Reference > Quotations > C.N. Douglas, comp. > Forty Thousand Quotations > Category Index
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CONTENTS · BIBLIOGRAPHIC RECORD
C.N. Douglas, comp.  Forty Thousand Quotations: Prose and Poetical.  1917.
 
Novelty
 
  Novelty is the storehouse of pleasure.
Ninon de Lenclos.    
  1
  It is not only old and early impressions that deceive us; the charms of novelty have the same power.
Pascal.    
  2
  Novelty is both delightful and deceptive.
Balzac.    
  3
  Change, change,—we all covet change.
Chamfort.    
  4
  Newness hath an evanescent beauty.
Heinrich Heine.    
  5
  Novelty is the great parent of pleasure.
South.    
  6
  Novelties please less than they impress.
Dickens.    
  7
  Novelty is an essential attribute of the beautiful.
Beaconsfield.    
  8
  Human nature craves novelty.
Pliny.    
  9
  All wonder is the effect of novelty upon ignorance.
Johnson.    
  10
  Novelty is the foundation of the love of knowledge.
Sydney Smith.    
  11
  Novelty has charms that our minds can hardly withstand.
Thackeray.    
  12
  Human nature is fond of novelty.
Pliny the Elder.    
  13
                        New customs,
Though they be never so ridiculous,
Nay, let them be unmanly, yet are follow’d.
Shakespeare.    
  14
  Such is the nature of novelty that where anything pleases, it becomes doubly agreeable if new; but if it displeases, it is doubly displeasing upon that very account.
Hume.    
  15
  All, with one consent, praise new-born gauds, though they are made and moulded of things past.
Shakespeare.    
  16
  Novelty serves us for a kind of refreshment, and takes off from that satiety we are apt to complain of in our usual and ordinary entertainments.
Addison.    
  17
  In science, as in common life, we frequently see that a novelty in system or in practice, cannot be duly appreciated till time has sobered the enthusiasm of its advocates.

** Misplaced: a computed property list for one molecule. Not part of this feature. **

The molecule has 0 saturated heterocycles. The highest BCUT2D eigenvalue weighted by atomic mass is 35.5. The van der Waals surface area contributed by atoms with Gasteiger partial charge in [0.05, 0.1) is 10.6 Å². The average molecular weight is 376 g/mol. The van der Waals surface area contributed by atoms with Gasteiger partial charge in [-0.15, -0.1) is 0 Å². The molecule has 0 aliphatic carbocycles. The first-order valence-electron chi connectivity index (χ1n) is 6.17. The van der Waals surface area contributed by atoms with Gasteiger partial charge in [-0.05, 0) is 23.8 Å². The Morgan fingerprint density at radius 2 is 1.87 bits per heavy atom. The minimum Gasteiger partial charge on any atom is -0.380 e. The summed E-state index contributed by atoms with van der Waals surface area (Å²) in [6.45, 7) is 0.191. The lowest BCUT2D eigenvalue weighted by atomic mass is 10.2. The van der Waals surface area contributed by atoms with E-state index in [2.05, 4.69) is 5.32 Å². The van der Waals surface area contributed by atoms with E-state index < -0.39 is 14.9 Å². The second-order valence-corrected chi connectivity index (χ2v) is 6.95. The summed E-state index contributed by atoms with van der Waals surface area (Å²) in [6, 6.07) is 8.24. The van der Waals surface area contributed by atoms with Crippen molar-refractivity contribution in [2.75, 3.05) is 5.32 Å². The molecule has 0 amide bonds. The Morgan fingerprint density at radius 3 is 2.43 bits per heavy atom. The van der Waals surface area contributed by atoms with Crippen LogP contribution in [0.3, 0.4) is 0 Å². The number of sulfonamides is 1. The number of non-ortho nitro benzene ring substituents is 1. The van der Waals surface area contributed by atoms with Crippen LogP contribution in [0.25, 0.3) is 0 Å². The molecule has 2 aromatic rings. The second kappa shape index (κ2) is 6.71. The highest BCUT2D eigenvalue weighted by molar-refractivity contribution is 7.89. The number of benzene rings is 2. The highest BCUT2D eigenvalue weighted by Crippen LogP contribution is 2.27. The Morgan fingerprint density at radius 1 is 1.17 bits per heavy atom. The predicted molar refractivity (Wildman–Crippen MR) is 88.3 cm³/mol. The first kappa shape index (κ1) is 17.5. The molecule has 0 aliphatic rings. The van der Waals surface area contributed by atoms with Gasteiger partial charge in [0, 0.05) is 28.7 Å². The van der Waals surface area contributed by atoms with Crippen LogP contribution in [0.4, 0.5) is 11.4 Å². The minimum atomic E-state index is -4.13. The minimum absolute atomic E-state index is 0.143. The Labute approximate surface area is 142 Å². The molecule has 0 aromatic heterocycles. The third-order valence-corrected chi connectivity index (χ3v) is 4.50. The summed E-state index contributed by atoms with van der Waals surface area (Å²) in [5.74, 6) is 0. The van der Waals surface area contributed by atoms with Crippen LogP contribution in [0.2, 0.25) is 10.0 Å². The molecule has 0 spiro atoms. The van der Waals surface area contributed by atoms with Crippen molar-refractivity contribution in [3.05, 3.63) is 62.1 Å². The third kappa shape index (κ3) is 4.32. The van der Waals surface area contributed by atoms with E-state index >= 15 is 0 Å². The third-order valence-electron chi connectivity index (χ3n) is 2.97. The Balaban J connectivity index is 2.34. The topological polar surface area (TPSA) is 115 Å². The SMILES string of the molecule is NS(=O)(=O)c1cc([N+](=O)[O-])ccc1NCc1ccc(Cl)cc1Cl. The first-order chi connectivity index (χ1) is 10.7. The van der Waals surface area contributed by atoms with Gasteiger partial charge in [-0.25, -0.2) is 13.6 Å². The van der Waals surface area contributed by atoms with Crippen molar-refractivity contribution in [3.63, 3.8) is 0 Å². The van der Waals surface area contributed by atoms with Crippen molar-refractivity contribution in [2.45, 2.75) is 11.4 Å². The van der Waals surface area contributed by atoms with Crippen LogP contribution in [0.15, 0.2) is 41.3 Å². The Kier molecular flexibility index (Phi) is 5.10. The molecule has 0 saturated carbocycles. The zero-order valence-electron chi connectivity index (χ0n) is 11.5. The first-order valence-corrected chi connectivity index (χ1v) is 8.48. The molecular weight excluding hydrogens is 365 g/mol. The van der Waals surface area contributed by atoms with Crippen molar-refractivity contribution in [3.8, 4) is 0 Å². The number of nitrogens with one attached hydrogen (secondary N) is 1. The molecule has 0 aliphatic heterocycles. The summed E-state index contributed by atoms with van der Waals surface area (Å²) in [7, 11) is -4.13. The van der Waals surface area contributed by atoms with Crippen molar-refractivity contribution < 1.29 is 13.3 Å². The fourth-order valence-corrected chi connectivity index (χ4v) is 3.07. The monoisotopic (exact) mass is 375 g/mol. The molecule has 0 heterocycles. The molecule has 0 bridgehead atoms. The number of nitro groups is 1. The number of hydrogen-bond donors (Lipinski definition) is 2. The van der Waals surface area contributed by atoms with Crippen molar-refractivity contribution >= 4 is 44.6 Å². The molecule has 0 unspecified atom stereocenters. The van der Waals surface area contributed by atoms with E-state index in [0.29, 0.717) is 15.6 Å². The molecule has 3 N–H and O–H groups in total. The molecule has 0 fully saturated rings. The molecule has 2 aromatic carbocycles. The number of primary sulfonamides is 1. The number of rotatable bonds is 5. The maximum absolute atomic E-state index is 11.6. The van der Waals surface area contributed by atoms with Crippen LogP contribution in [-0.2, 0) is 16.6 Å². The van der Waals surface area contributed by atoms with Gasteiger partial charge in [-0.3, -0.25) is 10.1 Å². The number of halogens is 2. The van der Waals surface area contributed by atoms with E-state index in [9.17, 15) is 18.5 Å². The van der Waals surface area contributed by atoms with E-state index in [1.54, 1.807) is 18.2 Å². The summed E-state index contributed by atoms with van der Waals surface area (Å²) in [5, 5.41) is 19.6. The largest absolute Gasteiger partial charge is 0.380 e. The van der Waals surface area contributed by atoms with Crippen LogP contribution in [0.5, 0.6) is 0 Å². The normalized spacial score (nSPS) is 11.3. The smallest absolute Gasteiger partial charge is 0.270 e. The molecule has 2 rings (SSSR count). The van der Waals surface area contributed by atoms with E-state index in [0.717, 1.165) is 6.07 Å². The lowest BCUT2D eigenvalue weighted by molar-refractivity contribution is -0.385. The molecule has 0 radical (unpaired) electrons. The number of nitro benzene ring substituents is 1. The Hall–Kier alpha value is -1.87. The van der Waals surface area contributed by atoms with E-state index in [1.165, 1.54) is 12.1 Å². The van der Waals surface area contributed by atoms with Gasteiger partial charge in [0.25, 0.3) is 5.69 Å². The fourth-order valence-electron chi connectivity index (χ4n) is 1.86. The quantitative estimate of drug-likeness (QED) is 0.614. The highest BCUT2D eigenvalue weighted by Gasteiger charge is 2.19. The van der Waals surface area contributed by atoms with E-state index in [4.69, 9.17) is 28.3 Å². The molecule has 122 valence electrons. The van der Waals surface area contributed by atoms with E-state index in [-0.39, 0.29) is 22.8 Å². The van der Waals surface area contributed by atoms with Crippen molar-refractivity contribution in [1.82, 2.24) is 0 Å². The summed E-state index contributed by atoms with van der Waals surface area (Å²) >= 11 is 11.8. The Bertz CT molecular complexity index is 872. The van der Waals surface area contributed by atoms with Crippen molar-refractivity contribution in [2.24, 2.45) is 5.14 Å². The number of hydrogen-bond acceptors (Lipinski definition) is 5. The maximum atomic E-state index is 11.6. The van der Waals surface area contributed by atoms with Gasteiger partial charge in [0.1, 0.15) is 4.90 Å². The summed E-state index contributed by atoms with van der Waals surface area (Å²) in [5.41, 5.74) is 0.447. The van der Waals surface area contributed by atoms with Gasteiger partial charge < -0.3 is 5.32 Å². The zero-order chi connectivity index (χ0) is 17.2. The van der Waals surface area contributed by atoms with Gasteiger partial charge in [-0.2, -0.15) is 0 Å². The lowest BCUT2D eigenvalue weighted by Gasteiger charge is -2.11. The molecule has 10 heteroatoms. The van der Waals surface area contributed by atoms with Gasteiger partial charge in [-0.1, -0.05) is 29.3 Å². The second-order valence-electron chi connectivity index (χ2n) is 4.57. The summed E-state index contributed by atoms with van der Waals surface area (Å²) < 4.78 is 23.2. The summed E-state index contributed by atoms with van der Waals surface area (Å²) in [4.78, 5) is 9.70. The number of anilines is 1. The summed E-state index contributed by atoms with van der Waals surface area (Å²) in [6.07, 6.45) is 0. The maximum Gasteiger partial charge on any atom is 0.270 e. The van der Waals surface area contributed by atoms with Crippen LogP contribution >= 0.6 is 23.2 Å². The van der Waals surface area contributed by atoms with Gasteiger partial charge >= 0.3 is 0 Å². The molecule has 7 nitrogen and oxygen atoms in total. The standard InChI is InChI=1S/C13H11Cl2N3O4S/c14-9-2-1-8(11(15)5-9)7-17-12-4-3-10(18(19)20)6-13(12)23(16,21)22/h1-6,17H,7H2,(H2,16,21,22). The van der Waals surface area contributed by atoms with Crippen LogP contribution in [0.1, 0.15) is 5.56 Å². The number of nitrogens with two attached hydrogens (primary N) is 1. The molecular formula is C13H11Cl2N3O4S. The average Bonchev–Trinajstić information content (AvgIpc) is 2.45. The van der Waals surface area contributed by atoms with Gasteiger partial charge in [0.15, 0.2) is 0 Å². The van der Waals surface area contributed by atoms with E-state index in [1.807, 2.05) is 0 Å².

Maud.    
  18
  Novelty is indeed necessary to preserve eagerness and alacrity; but art and nature have stores inexhaustible by human intellects; and every moment produces something new to him who has quickened his faculties by diligent observation.
Dr. Johnson.    
  19
  The enormous influence of novelty—the way in which it quickens observation, sharpens sensation, and exalts sentiment—is not half enough taken note of by us, and is to me a very sorrowful matter. And yet, if we try to obtain perpetual change, change in itself will become monotonous.
Ruskin.    
  20
 
 
  Novelty has charms that our minds can hardly withstand. The most valuable things, if they have for a long while appeared among us, do not make any impression as they are good, but give us a distaste as they are old. But when the influence of this fantastical humor is over, the same men or things will come to be admitted again by a happy return of our good taste.
Thackeray.    
  21
 
 
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